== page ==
The data from the EpiSLI diagnostic battery and demographic data were obtained and linked via identification number from the screening data. Only cases that had completed the diagnostic phase of the EpiSLI study were included in our analysis (n = 1929). Performance IQ measures included the two WPPSI-R subtests and diagnostic status (PLD, NLI, etc.), and demographic classification (e.g., Caucasian, African-American).

Table 1. Representation of Classification System [10].


Subjects were first classified as TD (n = 1226), LN (n = 198), PLD (n = 277), or NLI (n = 228) based on [10] diagnostic system. There were no differences between the groups for age or gender. Descriptive variables for all four diagnostic groups are presented in Table 2.

A total of 254 African American participants were available in the EpiSLI database and were included in our analyses. Under ideal conditions a parallel analysis on children from other demographic groups (i.e., Hispanic, American Indian, Asian, and unknown) would have been carried out; however, there were insufficient numbers of children in these groups (n = [2, 23], total n = 52). Furthermore, nonparametric analysis of medians indicated no difference for Block Design (p = .212, d = 0.32), but a significant difference for Picture Completion (p = .038, d = 0.38) between Caucasian and other minorities. Therefore these groups were removed from analyses rather than being included as a separate group or collapsed into the Caucasian group.

Table 2. Descriptive Breakdown of EpiSLI Database.

Performance IQ

Tomblin, Records, Buckwalter, Zhang, Smith and O'Brien [11] used Block Design and Picture Completion from the WPPSI-R [13] to assess performance intelligence. In Block Design, children are shown a pattern and asked to recreate that pattern using the blocks given to them as quickly as possible. For Picture Completion, children identify what is missing in a picture (e.g., an ear from a cat).

Block Design (r = 0.80) and Picture Completion (r = 0.82) both have acceptable stability [13]; concurrent and predictive validity is not available for subtests. The abbreviated performance intelligence score using only Block Design and Picture Completion has been compared to the full performance measures from the WIPPSI and is a moderately reliable estimate of overall performance intelligence (r = 0.73) [11].


The aim of this study was to apply local norms to a large peer group on classification of language impairment (PLD and NLI) in the EpiSLI database. This study had two phases of analysis. The first phase addressed research questions 1 and 2 by examining the structure of the data. Understanding the data structure was required to identify an appropriate mathematical transformation for creating local norms. The second phase was to create local norms, and then re-classify the target demographic group (African American Students) using Tomblin’s criteria using these norms, and finally to compare the transformed results to untransformed database. The second phase addressed research question 3.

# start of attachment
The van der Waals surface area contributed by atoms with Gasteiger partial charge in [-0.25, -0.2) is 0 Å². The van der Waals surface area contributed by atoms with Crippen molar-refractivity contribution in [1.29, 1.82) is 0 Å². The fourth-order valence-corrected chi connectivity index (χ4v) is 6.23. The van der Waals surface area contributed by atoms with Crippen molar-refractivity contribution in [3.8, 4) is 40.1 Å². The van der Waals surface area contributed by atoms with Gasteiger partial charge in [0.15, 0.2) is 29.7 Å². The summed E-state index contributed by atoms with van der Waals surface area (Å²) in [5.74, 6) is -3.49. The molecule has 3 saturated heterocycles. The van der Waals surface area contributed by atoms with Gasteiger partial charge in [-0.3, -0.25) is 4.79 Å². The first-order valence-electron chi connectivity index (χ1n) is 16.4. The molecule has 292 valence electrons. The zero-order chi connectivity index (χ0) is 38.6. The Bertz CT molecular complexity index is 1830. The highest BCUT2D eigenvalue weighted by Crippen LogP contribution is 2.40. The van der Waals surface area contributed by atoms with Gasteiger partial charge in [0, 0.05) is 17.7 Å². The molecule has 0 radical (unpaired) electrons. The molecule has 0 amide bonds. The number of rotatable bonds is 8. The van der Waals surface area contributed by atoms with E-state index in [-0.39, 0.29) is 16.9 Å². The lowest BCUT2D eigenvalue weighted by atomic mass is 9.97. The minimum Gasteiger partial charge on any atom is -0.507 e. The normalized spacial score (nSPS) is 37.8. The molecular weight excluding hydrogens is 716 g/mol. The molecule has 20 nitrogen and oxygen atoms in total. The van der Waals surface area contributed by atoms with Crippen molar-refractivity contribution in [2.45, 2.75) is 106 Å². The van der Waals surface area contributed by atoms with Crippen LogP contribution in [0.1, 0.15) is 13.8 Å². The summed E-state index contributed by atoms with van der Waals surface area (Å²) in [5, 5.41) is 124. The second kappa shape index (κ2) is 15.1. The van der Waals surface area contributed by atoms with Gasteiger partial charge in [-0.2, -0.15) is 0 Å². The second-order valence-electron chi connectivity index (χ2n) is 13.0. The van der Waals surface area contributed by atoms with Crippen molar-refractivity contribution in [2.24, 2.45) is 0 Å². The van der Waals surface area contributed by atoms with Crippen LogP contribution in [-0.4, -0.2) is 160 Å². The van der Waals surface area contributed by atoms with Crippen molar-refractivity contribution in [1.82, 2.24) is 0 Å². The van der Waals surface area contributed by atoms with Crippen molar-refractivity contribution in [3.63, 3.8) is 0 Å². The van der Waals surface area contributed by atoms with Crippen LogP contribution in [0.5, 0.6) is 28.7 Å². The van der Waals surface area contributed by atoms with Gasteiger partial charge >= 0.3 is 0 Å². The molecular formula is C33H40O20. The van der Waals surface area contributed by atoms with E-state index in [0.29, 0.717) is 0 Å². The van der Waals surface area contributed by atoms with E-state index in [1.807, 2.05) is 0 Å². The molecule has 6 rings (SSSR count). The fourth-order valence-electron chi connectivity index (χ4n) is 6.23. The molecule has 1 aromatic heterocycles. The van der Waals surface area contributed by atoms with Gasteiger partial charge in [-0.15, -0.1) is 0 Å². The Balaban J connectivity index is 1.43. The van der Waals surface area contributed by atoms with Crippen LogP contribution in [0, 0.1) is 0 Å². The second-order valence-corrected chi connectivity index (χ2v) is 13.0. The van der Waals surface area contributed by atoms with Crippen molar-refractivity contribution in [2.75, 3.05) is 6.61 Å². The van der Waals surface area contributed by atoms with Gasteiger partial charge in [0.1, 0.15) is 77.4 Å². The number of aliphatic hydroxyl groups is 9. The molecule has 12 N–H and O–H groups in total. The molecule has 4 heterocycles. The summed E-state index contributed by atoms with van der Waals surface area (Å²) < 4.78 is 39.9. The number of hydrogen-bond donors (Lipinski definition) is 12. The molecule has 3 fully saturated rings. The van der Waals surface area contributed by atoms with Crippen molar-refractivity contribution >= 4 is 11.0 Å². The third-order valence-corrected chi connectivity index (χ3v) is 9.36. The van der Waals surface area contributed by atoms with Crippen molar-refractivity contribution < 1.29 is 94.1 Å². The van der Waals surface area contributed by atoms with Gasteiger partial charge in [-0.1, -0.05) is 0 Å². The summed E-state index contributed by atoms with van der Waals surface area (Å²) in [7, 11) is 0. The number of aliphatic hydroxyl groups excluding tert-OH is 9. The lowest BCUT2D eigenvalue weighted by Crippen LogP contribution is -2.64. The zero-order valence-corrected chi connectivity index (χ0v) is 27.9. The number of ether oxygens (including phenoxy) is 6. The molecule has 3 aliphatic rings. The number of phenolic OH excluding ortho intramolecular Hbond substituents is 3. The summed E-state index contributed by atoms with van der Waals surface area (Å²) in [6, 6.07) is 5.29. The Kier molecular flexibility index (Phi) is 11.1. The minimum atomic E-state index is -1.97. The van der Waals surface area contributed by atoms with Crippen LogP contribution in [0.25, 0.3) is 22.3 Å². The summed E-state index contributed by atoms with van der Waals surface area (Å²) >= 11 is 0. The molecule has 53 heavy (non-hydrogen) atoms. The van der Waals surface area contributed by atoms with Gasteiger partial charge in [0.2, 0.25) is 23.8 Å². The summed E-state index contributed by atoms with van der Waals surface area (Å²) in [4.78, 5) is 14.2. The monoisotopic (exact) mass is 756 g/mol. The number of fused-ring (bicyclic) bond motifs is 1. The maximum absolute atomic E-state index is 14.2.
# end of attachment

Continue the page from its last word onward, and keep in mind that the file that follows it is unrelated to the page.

For the first phase, means and standard deviations were compared to the normative information for Caucasian and African American children. The normative mean was a scaled score of 10 and the standard deviation was 3. In quotient units, a scaled score of 10 on a subtest is equivalent to a quotient of 100, whereas a score of 7 would correspond to a quotient of 85. Effect sizes were calculated using Cohen’s d between the group’s mean and the normative mean. Skew and kurtosis were inspected to determine if any distributions were non-normal. Groups were compared to each other using Kruskal-Wallis rank sum test and Cohen’s effect size with pooled variance.

For the second phase we created within group z scores based on race/ethnicity. The within group z scores were used to: (a) calculate the appropriate averages and (b) reassign cases using Tomblin’s guidelines [10] based on local norm cut-offs rather than population norm cut-offs. Therefore, the actual distribution of scores from the local sample of African American children was used to create an autonomous normal distribution and the database subgrouping as TD, LN, PLD and NLI was re-examined using cut-off scores derived from the distribution for African American children.

In accordance with Tomblin’s classification criteria, we defined cognitive status as Typical (greater than or equal to -0.99; e.g. a quotient above 87) or Low Normal (less than -0.99, below 87) using the average z score for Block Design and Picture Completion. Language disordered status was defined as less than or equal to -1.25 z scores on two or more marginal means using the Tomblin, Records and Zhang [10] system. These two criteria were used for all the reclassification examples presented below.

Children were reclassified into one of the four diagnostic groups, TD, LN, PLD, or NLI. Racial proportions were examined in the new samples for each subgroup (TD, NL, PLD and NLI) and statistically compared to the original classifications. The local norming process for intellectual ability allowed children to be reclassified into high and low cognitive groups, but retained their original language status from the EpiSLI database. Thus, a NLI child could be reclassified as PLD, but not LN, and a LN could be reclassified as TD, but not PLD. This process was similar to creating population norms on any standardized test, but using the local sample as the “standard” group.